MAXWELL:  Ain’t no room for liberals in Texas
10/24/2002 – Printed in the EDITORIAL section of the St Petersburg Times Newspaper
We’re confident that there are well over fifty bona fide liberals in Texas.
_ From a recent
Texas Observer editorial
In most parts of the nation, the most offensive words are a select group of infamous four-letter utterances. Here in Texas, the most reviled word is a seven-letter one: LIBERAL. Or it is six letters if you pronounce it like Texans: “Librul.”
During my more than two months in the Lone Star State, I have never heard liberal used positively, not one time. I have written about experiencing culture shock in two other columns, but no shock compares with this feeling of being a black liberal in a place where the overwhelming majority of white residents speak fluent George Dubyadegook.
Sure, I have praised Texans, especially West Texans, for their friendliness. And they are friendly, after a fashion. But they also have conservatism’s instinctive meanness. I am not a newcomer to the right wing. I live in Pinellas County, where conservative Republicans run the show. Heck, I even work for the St. Petersburg Times, a left-leaning newspaper. Fortunately, though, I have liberals to spend time with.
In Texas, except for Austin, liberals like me are the enemy. Of course, I can go about my business unmolested so long as I keep my pinko views to myself.
I have seen political road signs suggesting this or that Democratic candidate is an un-American liberal, that the other guy or gal, the conservative Republican, is the real deal. Indeed, Republicans have run this state for a long time and will to do so for decades to come. A handful of libruls struggle to get elected, but their effort is like trying to climb a rugged, towering butte in Big Bend National Park.
Listen as liberal-bashers speak for themselves. Here is a man who responded to a series of articles in the Austin American-Statesman. The newspaper lauded some liberal causes:
“Texas is and has always been “traditional,’ and there are many of us who want to keep it that way. So far, we’ve been successful. Look around on the political map, and count the elected liberals in Texas. . . . I can see liberals salivating over Texas, and any development that undermines the individualist, conservative heritage of Texas makes them giddy. They tend to get overactive imaginations that Texas cities are becoming “homes of artists, musicians and gay couples.’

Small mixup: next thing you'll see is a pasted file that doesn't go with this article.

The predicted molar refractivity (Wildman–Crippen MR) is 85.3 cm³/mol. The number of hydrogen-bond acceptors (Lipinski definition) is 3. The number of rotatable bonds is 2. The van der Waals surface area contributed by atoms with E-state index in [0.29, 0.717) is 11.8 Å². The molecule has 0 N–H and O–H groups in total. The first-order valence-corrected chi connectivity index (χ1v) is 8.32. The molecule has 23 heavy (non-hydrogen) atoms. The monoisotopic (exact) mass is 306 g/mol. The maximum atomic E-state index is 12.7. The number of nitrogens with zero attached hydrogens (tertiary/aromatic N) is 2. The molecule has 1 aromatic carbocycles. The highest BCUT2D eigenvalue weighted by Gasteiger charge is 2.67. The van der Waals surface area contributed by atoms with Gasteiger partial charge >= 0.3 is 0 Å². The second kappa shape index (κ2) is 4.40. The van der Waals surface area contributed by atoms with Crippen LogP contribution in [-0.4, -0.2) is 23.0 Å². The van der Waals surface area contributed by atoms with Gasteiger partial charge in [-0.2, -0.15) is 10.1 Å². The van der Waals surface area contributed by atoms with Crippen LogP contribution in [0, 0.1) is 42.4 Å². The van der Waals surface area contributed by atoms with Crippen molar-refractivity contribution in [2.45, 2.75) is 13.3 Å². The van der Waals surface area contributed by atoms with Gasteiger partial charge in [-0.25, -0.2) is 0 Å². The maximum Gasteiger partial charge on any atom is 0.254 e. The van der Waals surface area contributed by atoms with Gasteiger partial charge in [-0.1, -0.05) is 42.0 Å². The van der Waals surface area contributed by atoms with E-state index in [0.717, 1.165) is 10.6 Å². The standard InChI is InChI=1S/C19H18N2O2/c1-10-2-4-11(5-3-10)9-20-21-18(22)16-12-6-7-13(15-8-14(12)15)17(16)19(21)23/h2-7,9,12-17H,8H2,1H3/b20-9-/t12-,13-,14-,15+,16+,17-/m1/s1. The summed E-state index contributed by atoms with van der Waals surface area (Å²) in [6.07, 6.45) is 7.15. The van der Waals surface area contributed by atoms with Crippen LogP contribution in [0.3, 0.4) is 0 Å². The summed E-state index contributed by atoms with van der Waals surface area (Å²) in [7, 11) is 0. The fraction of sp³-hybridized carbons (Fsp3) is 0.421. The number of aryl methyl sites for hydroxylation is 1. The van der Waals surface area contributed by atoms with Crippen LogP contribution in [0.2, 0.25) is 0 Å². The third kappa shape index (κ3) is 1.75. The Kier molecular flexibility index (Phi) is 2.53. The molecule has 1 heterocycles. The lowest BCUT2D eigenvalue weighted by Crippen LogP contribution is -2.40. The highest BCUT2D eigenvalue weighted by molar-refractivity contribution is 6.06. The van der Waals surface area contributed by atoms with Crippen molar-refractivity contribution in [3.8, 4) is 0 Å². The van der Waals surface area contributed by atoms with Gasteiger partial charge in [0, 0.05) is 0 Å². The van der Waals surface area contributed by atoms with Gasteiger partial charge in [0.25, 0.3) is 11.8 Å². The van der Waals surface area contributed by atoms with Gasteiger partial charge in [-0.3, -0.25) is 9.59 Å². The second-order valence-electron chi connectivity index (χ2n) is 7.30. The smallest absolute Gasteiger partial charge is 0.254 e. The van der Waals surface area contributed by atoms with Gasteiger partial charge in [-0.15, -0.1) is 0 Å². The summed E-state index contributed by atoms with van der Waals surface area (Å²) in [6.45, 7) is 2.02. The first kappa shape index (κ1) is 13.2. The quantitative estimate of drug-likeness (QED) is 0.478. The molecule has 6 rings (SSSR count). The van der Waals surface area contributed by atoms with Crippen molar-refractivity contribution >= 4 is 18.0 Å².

“If ethnic cleansing is a war crime, what’s so great about ethnic DILUTION, which is what is happening to us native Texans. If liberals hate what America did to the native Americans by turning them into minorities in their own land, why is it acceptable here? As far as I’m concerned, everyone from California, St. Louis or the East Coast should pack up their bags and get on the next VW bus out of here. Before we throw them out.”
These warm words came from a letter-writer calling himself “An indignant Texan who still believes in Jesus Christ and Sam Houston.”
Just as nasty, but with a sense of humor, are the anti-liberal rants of Jim O’Leary, a columnist for the Waverly Star. He wrote about his Texas travels and the quaint names of some towns:
“There is no town named Liberal, Texas. Liberals in Texas are an endangered species now more than ever before, and there is no movement afoot to include them under the Endangered Species Act. No Texan in his right mind would name a town Liberal in this Bush era, even though there is a perfectly fine town called Liberal, Kansas, with a population of almost 20,000. The closest thing to Liberal we have is a village called New Deal, Texas, just north of Lubbock in the Panhandle. It is very close to Happy, Texas, which recently got hit by a most unhappy tornado.”
Actually, geezers such as O’Leary concern me less than my students at Angelo State University. Having taught and attended school mostly in Chicago, Madison, Wis., Fort Lauderdale, Gainesville and other liberal centers, I have never encountered so many right-wing young people. I would guess that 98 percent of my students, some barely 20 years old, are fully developed, card-carrying conservative Republicans _ even before living on their own.
One young lady told me, unequivocally, that her ideas are those of her father. More like those of your grandfather, I wanted to say, but I did not. Clearly, such a climate nips many would-be important discussions in the bud and turns the academy into an un-marketplace of ideas.
If I have learned anything, it is this useful lesson: If you are a librul in Texas and want to live in peace, don’t mess with Texas conservatives, Pardner.